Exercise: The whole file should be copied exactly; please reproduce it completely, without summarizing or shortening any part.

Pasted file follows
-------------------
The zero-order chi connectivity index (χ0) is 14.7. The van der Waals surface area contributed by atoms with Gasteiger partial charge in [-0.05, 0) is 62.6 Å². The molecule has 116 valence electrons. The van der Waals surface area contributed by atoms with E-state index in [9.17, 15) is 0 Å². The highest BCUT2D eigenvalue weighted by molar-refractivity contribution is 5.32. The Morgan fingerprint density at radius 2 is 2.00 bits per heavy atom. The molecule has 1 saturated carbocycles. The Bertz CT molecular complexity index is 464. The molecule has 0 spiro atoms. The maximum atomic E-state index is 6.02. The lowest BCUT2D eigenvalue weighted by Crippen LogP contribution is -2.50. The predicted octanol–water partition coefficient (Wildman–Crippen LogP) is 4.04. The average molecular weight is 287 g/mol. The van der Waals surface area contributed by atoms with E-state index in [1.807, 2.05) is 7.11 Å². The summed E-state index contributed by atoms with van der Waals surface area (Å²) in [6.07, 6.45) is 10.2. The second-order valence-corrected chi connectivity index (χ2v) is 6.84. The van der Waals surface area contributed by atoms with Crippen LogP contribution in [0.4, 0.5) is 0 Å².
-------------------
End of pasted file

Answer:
The zero-order chi connectivity index (χ0) is 14.7. The van der Waals surface area contributed by atoms with Gasteiger partial charge in [-0.05, 0) is 62.6 Å². The molecule has 116 valence electrons. The van der Waals surface area contributed by atoms with E-state index in [9.17, 15) is 0 Å². The highest BCUT2D eigenvalue weighted by molar-refractivity contribution is 5.32. The Morgan fingerprint density at radius 2 is 2.00 bits per heavy atom. The molecule has 1 saturated carbocycles. The Bertz CT molecular complexity index is 464. The molecule has 0 spiro atoms. The maximum atomic E-state index is 6.02. The lowest BCUT2D eigenvalue weighted by Crippen LogP contribution is -2.50. The predicted octanol–water partition coefficient (Wildman–Crippen LogP) is 4.04. The average molecular weight is 287 g/mol. The van der Waals surface area contributed by atoms with E-state index in [1.807, 2.05) is 7.11 Å². The summed E-state index contributed by atoms with van der Waals surface area (Å²) in [6.07, 6.45) is 10.2. The second-order valence-corrected chi connectivity index (χ2v) is 6.84. The van der Waals surface area contributed by atoms with Crippen LogP contribution in [0.4, 0.5) is 0 Å².